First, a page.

The music of "Dobara" is from the formidable team of Anu Malik and Javed Akhtar. There is a certain level of expectation that comes attached with the team. After all, they have given us memorable songs in ""Border", "Refugee" and "Virasat". Disappointingly, their work for "Dobara" is not along the line of what can be termed as great music. The positive thing is that Anu Malik has concentrated on old-fashioned melody and these situational songs will probably sound a lot better after you have seen the film. On the flip side though, in the age of "Mujhse Shaadi Karogi" and "Kyun! Ho Gaya Na...", these 1980┬┤s style melodies will find it difficult to break into the music charts.
Alka Yagnik dominates this album with a few solo numbers. It opens with the first of the lot, "Mujhse Kyun Roothe Ho". This is a song that is slow yet playful at the same time. What would have been just another ordinary track is elevated by Alka┬┤s rendition. A pleasing melody with nice lyrics, this number makes the most of Alka┬┤s vocals, which is a nice change considering that she has been wasted in many forgettable songs recently.
Aware that the album is full of slow tracks, Anu Malik attempts to balance it out with a dance number in the form of "Humnasheen". The composer himself takes to the mike along with Alisha Chinoy. Ironically, this one turns out to be the weakest link of all. It sounds out of place amongst the slow melodies. Alisha┬┤s singing is as good as ever but it seems to be a wasted effort in this corny cabaret track. Javed Akhtar┬┤s usually dependable work takes a funny turn here with a few nonsensical English lines. "Humnasheen" is the soundtrack┬┤s only attempt at a hit song but I can┬┤t imagine it becoming a chartbuster. The picturisation should be fun to watch as Alisha makes a special appearance with Mahima Chaudhary and Muammar Rana.
There are two versions of "Tum Abhi". One is rendered by Alka Yagnik while the second one is by Hariharan. The ghazal is above average but it doesn┬┤t quite hit the memorable mark. Alka┬┤s version impresses more because she evidently has put a lot of effort into her singing. Also, it may have more impact in the film┬┤s story seeing as Raveena Tandon┬┤s character regrets the departure of her love from her life. Hariharan┬┤s version is fine but he has sung many ghazals like this one. Alka┬┤s version sounds fresher because she doesn┬┤t get many opportunities to sing such ghazals. Overall, it is a decent song with thoughtful lyrics.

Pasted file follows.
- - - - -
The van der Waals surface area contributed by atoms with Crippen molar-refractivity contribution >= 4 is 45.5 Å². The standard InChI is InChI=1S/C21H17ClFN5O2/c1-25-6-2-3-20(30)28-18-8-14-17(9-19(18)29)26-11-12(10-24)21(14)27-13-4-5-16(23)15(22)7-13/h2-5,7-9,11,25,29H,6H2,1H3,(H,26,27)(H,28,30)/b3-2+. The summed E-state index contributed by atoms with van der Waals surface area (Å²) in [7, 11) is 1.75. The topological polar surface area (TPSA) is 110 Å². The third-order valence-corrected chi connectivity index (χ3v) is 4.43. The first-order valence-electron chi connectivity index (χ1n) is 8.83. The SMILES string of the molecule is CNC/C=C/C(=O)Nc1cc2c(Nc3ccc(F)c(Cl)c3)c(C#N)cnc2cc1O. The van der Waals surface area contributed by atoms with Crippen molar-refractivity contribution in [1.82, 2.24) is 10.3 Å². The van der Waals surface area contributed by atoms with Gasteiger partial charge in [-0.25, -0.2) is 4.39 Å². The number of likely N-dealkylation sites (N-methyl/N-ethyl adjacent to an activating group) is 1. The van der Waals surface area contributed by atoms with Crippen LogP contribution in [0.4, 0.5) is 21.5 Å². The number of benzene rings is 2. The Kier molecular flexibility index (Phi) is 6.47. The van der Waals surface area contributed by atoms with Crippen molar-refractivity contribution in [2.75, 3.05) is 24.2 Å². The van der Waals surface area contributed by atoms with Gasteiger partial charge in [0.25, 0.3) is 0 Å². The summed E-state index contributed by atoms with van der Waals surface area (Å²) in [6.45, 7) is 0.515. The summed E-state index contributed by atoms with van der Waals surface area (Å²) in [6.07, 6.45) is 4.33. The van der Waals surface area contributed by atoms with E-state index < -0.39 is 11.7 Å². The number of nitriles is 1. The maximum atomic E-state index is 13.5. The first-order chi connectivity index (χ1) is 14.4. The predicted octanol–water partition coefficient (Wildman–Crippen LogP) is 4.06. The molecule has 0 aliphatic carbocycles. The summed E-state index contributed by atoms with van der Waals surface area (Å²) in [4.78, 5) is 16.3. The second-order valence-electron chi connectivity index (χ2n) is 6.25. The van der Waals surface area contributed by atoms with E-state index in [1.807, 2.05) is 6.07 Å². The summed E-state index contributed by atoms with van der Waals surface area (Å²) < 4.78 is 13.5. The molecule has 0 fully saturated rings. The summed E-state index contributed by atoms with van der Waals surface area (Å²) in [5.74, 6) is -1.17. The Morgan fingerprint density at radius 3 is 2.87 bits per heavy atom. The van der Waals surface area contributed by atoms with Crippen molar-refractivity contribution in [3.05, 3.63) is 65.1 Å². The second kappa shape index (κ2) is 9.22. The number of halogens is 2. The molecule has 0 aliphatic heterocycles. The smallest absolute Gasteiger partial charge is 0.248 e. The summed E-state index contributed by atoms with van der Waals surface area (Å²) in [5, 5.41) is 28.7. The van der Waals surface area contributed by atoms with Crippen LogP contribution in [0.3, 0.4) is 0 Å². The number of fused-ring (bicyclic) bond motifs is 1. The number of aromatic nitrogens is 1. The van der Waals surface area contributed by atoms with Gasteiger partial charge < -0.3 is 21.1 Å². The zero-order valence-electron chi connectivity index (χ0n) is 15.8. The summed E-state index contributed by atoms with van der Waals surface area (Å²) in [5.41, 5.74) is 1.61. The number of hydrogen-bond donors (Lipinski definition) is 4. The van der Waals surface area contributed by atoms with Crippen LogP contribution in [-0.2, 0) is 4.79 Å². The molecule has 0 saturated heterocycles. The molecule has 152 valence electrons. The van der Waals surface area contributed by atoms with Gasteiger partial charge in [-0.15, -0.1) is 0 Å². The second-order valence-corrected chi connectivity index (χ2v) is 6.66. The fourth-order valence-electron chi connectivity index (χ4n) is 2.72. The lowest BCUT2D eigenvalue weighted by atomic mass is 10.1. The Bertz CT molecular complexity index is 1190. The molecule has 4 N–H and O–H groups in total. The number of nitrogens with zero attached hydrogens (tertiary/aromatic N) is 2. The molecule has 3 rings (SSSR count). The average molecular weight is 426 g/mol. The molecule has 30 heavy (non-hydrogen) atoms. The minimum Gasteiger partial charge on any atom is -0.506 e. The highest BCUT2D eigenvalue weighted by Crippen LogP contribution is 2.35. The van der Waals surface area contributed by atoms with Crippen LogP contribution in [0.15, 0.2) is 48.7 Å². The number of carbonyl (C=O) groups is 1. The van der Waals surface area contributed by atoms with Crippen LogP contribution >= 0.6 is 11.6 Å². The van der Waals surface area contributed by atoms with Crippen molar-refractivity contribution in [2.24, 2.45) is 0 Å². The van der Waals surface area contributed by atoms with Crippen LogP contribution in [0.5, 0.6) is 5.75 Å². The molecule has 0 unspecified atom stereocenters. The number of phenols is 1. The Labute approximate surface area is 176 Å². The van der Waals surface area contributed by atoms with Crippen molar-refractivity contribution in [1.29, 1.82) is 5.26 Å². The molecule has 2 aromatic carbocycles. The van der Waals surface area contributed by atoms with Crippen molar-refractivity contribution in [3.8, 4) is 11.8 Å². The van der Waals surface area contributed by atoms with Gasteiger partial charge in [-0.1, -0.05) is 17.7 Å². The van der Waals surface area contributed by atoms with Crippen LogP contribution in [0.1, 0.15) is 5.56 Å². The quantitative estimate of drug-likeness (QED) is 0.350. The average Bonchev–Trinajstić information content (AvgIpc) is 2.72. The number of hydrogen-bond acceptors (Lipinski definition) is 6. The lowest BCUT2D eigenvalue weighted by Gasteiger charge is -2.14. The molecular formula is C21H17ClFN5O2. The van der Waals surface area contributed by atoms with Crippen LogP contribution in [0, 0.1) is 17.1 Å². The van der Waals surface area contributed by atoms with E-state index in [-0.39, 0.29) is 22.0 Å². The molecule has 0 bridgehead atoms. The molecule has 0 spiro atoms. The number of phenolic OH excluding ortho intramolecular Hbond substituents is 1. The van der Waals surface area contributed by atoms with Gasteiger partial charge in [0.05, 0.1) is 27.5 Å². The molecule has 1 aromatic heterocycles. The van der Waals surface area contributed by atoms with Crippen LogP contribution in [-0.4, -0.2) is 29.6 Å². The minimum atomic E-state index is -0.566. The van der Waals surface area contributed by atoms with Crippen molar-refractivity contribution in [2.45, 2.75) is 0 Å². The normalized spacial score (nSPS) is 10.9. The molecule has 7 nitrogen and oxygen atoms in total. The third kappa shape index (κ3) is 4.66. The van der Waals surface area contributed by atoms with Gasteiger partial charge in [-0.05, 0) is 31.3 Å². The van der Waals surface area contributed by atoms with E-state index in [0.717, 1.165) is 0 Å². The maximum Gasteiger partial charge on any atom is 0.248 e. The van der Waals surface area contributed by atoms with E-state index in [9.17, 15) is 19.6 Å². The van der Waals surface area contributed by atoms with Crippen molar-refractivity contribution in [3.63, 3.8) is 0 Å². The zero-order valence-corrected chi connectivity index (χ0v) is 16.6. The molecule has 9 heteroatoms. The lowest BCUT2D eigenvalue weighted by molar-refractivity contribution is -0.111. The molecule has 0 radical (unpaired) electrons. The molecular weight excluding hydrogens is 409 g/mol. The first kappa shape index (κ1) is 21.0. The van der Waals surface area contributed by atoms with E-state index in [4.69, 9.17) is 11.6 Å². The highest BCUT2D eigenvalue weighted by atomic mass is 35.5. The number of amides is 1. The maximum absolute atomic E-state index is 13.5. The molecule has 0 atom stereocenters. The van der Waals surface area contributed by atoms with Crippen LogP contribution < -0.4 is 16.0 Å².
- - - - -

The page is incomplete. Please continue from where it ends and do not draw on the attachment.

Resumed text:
It has become mandatory for soundtracks to have a Punjabi song but where "Dobara" differs is that it has a slow love song whereas most albums tend to opt for a fast bhangra number. Written, composed and sung by Jasbir Jassi, "Pyar Mere" makes for a calming listen. Some may argue that Jasbir┬┤s voice is a tad nasal but I think it is perfect for a folk song like this one. Again, emotion seems to be the order of the day and Jasbir┬┤s lyrics express a man┬┤s feelings regarding his love. Although Anu Malik has not composed this, it still manages to gel well with the overall theme of the album.
The "Dobara Theme" is a rather clich├ęd composition. It does not evoke any feeling or atmosphere regarding the film in an interesting way. While the other tracks have been more geared towards emotions, this one sounds out of place as it tries to generate a feeling of suspense.
If you┬┤re a huge fan of Alka Yagnik then "Dobara" is probably a must-buy. It is nice to hear her superlative singing in the melodious songs. One wishes that more effort had gone into the compositions, to make it sound more modern and path breaking (yet melodious) instead of sounding like a time capsule from the 1980┬┤s. This way, the songs would get more attention and Alka┬┤s efforts would not be entirely wasted. However, I am looking forward to seeing how the songs are placed in the film (they are likely to have more impact on me there as a listener rather than just hearing it in the album). Let┬┤s hope "Dobara" will actually be a movie worth watching... Good luck to Shashi Ranjan and crew.
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